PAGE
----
Tuesday, December 17, 2013

1234. India’s Aspirational Volcano

By Roger Cohen, The New York Times, December 16, 2013
The two worlds in New Delhi

NEW DELHI — In a few hours it is possible to drive out through the car-clogged, rickshaw-ridden streets of leafy Delhi into the dusty churning sprawl of Gurgaon, with its sprouting apartment towers and 21-hole golf course (18 holes would not be sufficient for its upwardly mobile achievers) and shopping malls and water problems, and from there, down a bumpy lane, to a village like Abheypur, where high-rises with names like “The Masterpiece” seem a distant memory and illiterate women pat cow dung into cakes to dry on the nearby hill for use as fuel.

Multiple Indias have always existed in Gandhi’s land of 700,000 villages, but never perhaps in such proximity or with such access to one another, a rising class of conspicuous consumers hoisted through a decade of now faltering growth hard by villages where unemployed men dim boredom with alcohol. Images of a hyper-materialistic and hyper-sexualized world are transmitted to the cell phone of a street vendor. People see but learn not to see how surfeit and suffering coexist. A bon mot doing the rounds in Delhi is that the only successful secession movement in India’s history is that of the burgeoning middle class, with its gated communities, private security, private hospitals and private education for pampered kids.
There is truth in that but only up to a point. In fact the contradictions and tensions of this country, where the average Indian is in his or her mid-20s and per-capita income has almost tripled over the past decade, have reached a tipping-point. The old politics are over. The governing Indian National Congress, the centrist reference point of the nation’s democracy, seems out of touch, and with it the Gandhi dynasty. Passivity is giving way to a ferocious engagement. It is driven by anger over corruption, incompetence, inequality and inertia. The skewed development that skewers the commonweal, or public space, seems unsustainable. New forces and parties are emerging with unpredictable, perhaps even dangerous, consequences. If China is a top-down nation and India bottom-up, then the world’s largest democracy is about to witness what happens when social media connects the long voiceless bottom.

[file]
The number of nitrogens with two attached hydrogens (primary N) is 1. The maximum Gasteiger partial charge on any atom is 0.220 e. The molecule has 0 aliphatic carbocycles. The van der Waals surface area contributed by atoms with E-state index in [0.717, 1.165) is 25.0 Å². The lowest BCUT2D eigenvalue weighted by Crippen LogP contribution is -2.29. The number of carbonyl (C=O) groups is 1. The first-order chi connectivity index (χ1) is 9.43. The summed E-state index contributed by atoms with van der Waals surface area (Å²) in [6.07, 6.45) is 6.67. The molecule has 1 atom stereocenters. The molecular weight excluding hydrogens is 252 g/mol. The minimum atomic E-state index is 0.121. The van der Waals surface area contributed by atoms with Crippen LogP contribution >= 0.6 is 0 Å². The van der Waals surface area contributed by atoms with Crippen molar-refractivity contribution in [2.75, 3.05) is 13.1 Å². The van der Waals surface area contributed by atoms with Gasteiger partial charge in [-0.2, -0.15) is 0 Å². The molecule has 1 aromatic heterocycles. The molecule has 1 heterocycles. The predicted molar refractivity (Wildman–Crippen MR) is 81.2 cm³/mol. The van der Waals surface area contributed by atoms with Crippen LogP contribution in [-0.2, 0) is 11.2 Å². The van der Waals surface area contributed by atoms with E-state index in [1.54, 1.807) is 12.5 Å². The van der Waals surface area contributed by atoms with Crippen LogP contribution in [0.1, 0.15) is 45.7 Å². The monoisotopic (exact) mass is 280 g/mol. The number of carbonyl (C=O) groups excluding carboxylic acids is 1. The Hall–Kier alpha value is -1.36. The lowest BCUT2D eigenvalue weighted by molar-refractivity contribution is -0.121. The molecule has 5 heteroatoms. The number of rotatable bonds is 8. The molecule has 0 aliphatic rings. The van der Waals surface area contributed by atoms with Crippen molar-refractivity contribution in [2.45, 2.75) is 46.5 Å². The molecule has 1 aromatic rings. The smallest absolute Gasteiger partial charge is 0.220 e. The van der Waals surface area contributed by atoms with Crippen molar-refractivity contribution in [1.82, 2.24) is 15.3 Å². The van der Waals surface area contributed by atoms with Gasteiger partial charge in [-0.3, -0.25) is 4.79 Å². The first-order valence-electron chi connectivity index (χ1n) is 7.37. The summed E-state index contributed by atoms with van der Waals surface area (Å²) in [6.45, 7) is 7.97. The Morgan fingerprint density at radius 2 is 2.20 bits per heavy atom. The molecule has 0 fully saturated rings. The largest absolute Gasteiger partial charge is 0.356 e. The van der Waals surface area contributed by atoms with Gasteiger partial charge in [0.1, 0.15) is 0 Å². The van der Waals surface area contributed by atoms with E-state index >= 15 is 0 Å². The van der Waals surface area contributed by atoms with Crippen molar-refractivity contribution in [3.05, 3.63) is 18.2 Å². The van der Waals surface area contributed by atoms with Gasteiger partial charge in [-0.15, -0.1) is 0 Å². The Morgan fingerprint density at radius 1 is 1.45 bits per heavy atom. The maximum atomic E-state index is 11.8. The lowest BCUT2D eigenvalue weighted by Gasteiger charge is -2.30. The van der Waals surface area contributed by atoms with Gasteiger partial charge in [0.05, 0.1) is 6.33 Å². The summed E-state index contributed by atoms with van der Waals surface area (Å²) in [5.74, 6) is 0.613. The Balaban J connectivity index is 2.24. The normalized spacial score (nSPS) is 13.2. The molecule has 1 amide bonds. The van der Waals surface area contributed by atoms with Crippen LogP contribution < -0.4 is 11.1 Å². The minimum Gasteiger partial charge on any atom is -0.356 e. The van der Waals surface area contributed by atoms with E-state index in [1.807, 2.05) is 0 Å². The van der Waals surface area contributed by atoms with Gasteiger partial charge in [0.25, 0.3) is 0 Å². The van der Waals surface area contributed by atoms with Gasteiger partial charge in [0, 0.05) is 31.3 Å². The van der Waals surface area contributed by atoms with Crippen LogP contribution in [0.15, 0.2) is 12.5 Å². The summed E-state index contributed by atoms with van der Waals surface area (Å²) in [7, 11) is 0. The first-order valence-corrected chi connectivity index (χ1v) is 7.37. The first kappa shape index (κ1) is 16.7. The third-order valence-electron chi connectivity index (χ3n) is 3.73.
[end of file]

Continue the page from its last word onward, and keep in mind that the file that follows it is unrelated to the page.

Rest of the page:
“Aspirations have been unleashed and a child in a slum wants to be a doctor or an astronaut,” Nandan Nilekani, a billionaire software mogul now in a cabinet-level position overseeing the building of a huge identity database, tells me. “We are sitting on an aspirational volcano. But the political system is clogged. People want change in real time.”
That frustration was evident in state elections this month that saw the Congress Party hammered by the opposition Bharatiya Janata Party on its right flank and the year-old Aam Aadmi, or Common Man, on its left. The aggressive, take-no-prisoners B.J.P. leader, Narendra Modi, has parlayed his brand of Hindu nationalism, his red-tape slashing economic success in Gujarat (where he is chief minister), and his much-vaunted decisiveness into Modi mania, a fever fed by Indians intent on climbing the economic ladder who are tired of the muddling-through politics of handouts and believe Modi (with his 2.9 million Twitter followers) can at once give business a boost (a view shared by Goldman Sachs) and assert the new India’s place on the world stage.
Modi, of course, was governing Gujarat in 2002 when more than 1,000 people, mostly Muslims, were killed in communal rioting. The Supreme Court cleared him in a belated inquiry (official India specializes in the belated) but allegations of complicity in a pogrom persist, and a recent remark to Reuters equating his remorse with that of a driver who inadvertently kills a puppy sparked renewed controversy. His hardline fans were unfazed; they know the subtext of his ascendancy. Still — such is India — Modi would not become prime minister in elections next May without significant coalition-building compromise, a bulwark, but not a wholly secure one, against the sharp tensions his rise provokes.
The other man lifted by the volcanic turbulence of Indian development is Arvind Kejriwal whose Aam Aadmi has learned lessons from Obama’s campaigns — including fund-raising through small contributions from millions of people — to develop a new political force at record speed. It is new not only in its techniques. The party has shunned habitual emotional platforms of caste, religion, language and region in favor of channeling the anger of an undifferentiated citizenry. That anger over rampant corruption and indifferent service is boiling. Kejriwal’s Twitter account proclaims, “Political revolution in India has begun.”

On the road from Abheypur back into Gurgaon’s tentacles, there were women washing cattle on one side of the road. On the other walked dozens of adolescents in maroon school uniforms, literate boys and girls who will not live as their forebears. How their demands are met, how various Indias reconcile themselves, hangs in the balance. Prime Minister Manmohan Singh, of mild demeanor, may well be recalled as the calm before the storm.

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